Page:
It would be nice to think buying and selling property within a family would be easier, quicker and simpler than transferring real estate between strangers. But the reality is property arrangements between family members can get complicated quite quickly. They can also get complicated down the track, if you don’t take care with the details from the outset.
Don’t forget the emotional aspect too. Heightened feelings very often lurk just under the surface of any property deal, and they can easily create unexpected or unintended waves within the comfortable confines of a family arrangement. The bottom line is, don’t expect family property deals to go any more smoothly than deals between strangers, make sure you do plenty of preparation and research, and ensure the all-important i’s are dotted and t’s are crossed when engaging in property deals with family members.
Here are few typical scenarios, with some more specific details for each:
Can you sell your house to a family member below market value?
There are various situations in which the idea may arise to sell property between family members, such as parents downsizing and selling the family home to adult children, or one branch of the family purchasing a previously-shared holiday home from the rest.
One of the best ways to purchase a property at a value lower than the market value is set out below.
🏠 You’ll need to start by evaluating the market value of the property. You can do this yourself by researching other comparable properties in the area, but it’s better done by either a real estate agent appraisal or by registered valuation. The valuation will potentially be more thorough and impartial, but will cost up to $1000, whereas the real estate agent appraisal is usually free. Be honest with the real estate agent about your situation though, rather than wasting their time. A good agent will be happy to help you out without any obligation if they have the time.
🏠 Once a reduced sale price is agreed on between the parties, you’ll need to ask a solicitor to draw up a sale and purchase agreement for you. (There’ll be no need to engage a real estate agent beyond the appraisal, because the selling and purchasing parties are already decided on.) A sale and purchase agreement is a legal document which is required for every property conveyancing arrangement in New Zealand, even for a private sale or a sale to a family member. Make sure you always read and understand any legal documents before signing them.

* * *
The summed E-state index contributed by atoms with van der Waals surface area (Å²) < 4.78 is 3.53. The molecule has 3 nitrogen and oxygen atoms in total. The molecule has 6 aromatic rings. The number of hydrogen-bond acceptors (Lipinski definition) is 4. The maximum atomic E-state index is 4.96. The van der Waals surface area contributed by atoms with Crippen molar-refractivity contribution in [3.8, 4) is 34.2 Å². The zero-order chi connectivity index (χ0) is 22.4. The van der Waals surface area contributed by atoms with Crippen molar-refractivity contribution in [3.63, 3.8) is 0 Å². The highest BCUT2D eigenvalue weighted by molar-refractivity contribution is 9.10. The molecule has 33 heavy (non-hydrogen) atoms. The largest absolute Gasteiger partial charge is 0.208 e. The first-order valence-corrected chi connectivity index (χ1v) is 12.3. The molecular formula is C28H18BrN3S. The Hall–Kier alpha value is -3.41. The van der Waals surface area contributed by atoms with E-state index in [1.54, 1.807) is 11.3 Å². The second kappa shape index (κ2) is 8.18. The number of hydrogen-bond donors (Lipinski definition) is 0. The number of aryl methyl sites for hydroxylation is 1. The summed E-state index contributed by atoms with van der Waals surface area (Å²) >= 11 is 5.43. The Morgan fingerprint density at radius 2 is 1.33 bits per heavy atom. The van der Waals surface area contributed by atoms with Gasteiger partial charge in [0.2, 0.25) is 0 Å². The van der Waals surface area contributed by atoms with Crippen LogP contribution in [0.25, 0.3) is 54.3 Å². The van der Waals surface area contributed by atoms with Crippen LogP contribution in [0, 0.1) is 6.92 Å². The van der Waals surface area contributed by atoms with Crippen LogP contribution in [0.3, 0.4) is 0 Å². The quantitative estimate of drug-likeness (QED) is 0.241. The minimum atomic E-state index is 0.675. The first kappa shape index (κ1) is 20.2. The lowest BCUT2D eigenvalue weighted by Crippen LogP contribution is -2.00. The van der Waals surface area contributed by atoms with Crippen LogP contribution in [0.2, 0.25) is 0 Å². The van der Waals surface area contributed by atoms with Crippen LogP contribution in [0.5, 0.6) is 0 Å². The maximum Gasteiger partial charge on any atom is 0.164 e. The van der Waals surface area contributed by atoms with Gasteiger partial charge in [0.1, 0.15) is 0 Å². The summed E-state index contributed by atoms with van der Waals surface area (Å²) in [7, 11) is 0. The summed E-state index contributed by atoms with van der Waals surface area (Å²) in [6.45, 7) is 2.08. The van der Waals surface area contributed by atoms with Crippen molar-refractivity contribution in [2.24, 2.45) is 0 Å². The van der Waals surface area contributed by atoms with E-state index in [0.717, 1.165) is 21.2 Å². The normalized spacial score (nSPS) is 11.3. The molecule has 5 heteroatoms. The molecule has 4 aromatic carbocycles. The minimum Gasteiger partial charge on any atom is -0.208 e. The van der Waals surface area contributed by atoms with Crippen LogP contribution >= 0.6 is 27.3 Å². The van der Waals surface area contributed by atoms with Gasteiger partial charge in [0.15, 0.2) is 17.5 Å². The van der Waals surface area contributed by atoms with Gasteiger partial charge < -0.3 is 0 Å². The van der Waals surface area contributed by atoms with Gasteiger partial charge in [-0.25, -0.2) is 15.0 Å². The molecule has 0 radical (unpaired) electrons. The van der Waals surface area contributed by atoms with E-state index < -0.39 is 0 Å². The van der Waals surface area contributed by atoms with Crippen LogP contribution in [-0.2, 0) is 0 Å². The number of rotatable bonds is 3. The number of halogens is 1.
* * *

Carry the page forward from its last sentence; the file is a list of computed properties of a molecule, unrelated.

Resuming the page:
🏠 The sale and purchase agreement will be drawn up indicating that the purchaser will pay the full market value for the property. The value of the difference between full market value and the agreed reduced sale price will be treated as ‘gift equity’ or ‘loan equity'. The reason for not listing the sale price as the lower price is because the bank or mortgage lender will consider the value of the property to be the full market value, rather than the agreed price, and using this gift or loan equity strategy makes the transaction more transparent while giving the purchasers more flexibility to access the equity in the asset. Mortgage lenders will also view the arrangement as lower risk because there is more equity in the property, which in itself has greater benefits.
🏠 If the difference between the market value and agreed sale price is treated as loan equity, a deed of acknowledgment of debt can be drawn up by your solicitor. It will record the fact that no interest is due and no repayments are expected until the house is sold. This is a better way to future proof the situation if the vendor or original owners will continue to have any vested interest in the property, despite the ownership transfer.
Are you helping the kids out?
Parents assisting their children to buy their own homes or properties is a time-honoured tradition, but one which can get a bit sticky if not handled well.
A little like the potential awkwardness around prenuptial agreements, if you intend to give financial assistance to a child who’s in a relationship with another person, you need to consider the consequence of them splitting up in the future. While this is not a nice thing to contemplate when looking through those rose-coloured glasses into the future, plenty of added heartache could be avoided down the track by ensuring the arrangement is clear and recorded.
In legal terms, in the absence of any evidence to the contrary, arrangements between parents and their children and partners are always assumed to be gifts. If your arrangement is intended to be a loan rather than a gift, this should be clearly recorded. Otherwise, an ex-partner may have a legitimate claim on a share of the property if the agreement is not clear that the financial assistance was a loan, not a gift.